Roginsky: Thank You, AHIP

When the etymology of the word “chutzpah” is recorded, Karen Ignagni, who heads the American Health Insurance Plans industry group, will surely earn an honorable mention. On the eve of the Senate Finance Committee’s vote to reform health care, AHIP released a report claiming that committee’s legislation will raise premiums on the average family by thousands of dollars. As AHIP knows, the Senate Finance Committee’s legislation has many laudable components but what it doesn’t have is a public option.

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Welcome to the debate, Ms. Ignani. Where’ve you been hiding?

AHIP speaks for the interests of major health insurance players, such asAetna , whose CEO earned $24 million last year; Cigna , whose CEO earned $12.2 million last year; and Wellpoint , whose CEO earned $9.8 million last year. Ms. Ignani isn’t wrong when she claims legislation under consideration in the Senate Finance Committee has the potential to allow insurance companies to gauge consumers even more than they do now. Surely consumers can’t expect insurance company CEOs to take a small haircut so that life-saving coverage can be expanded for those who need it most. The horror!

AHIP’s belated offensive against the Senate Finance Committee’s health care plan does raise an important point. Without a public option to hold insurance companies accountable, there is very little to prevent AHIP’s doomsday scenario from coming to fruition.

Healthy Horizons -- A Special Report
Healthy Horizons -- A Special Report

In most states today, one or two massive health insurance conglomerates control the entire market. Competition is scarce, where it is available at all. Most of the insurers who are part of this oligopoly are for-profit entities, whose business model is – quite obviously – to turn a profit. That is a cornerstone of the capitalist system and is as it should be for most industries. For an industry that literally has say over life and death, however, the rules should be slightly different.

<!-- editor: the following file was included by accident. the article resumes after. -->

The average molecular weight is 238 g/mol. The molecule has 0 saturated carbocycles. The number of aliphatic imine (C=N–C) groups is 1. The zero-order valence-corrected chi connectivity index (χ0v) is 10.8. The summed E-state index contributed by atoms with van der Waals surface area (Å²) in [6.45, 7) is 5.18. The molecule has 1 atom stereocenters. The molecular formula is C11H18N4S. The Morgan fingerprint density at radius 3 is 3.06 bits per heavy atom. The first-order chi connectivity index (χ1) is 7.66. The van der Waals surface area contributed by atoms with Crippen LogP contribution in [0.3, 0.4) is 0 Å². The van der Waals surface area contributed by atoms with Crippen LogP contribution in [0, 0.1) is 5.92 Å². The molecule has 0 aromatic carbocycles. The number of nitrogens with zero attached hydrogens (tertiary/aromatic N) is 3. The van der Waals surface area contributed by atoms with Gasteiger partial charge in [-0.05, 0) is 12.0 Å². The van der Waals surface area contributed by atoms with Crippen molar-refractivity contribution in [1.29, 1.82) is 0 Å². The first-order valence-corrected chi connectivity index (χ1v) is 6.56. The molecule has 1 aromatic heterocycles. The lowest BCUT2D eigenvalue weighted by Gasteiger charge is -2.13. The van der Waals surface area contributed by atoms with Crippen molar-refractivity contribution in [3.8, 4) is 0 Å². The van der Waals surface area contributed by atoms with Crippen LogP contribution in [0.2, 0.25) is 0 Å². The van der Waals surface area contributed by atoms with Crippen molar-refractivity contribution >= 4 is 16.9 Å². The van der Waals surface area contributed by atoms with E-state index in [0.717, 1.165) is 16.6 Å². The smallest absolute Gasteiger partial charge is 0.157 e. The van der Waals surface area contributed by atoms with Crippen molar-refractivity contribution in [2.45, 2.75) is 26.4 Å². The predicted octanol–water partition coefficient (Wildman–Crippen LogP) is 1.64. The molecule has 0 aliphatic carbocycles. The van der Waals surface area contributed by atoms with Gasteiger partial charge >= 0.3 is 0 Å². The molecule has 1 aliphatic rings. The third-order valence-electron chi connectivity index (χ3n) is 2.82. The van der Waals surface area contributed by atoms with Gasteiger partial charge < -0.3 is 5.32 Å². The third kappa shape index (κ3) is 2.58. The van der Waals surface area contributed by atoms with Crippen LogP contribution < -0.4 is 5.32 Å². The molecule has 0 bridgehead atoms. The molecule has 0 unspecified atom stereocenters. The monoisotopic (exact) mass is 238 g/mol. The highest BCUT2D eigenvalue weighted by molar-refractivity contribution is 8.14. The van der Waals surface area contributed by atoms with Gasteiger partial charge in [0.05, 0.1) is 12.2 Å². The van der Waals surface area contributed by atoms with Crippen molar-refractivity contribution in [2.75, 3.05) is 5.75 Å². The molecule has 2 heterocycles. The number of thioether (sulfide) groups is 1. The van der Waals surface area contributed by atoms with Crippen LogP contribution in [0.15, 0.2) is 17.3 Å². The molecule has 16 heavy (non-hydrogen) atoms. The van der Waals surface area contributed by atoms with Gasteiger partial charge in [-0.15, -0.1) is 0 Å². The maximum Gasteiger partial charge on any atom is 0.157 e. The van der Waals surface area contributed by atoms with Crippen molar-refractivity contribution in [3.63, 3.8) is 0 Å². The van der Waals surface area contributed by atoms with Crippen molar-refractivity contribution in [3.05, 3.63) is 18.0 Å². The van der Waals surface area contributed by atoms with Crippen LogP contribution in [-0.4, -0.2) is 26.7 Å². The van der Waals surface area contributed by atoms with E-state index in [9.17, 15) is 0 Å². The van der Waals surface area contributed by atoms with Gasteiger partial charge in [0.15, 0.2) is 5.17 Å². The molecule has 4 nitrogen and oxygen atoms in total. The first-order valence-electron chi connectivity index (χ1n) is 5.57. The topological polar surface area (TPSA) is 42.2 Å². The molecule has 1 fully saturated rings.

For health insurers, profit motive depends on spending as little as possible to treat illnesses in order to reap the greatest profit. Those multi-million dollar pay packages for CEOs don’t just grow on trees, after all. They come out of profits gleaned from consumers. The less they pay out, the more they take in. And the lack of competition in most states doesn’t exactly allow for comparison-shopping.

Supporters of the public option actually owe Ms. Ignani and AHIP a debt of gratitude. In their own chutzpah-laden way, they have ably demonstrated exactly why a non-profit entity needs to exist in order to truly force a competitive system that creates an affordable market place for health insurance consumers.

Thanks for playing, Ms. Ignani. The CEOs whose companies you represent not be pleased with your report in the long run but you raise an excellent point about need for a public option to keep your industry honest.

Julie Roginsky is a CNBC contributor who has extensive experience in government, politics and public relations on both the federal and state levels including serving as the Washington communications director for former Senator Jon Corzine.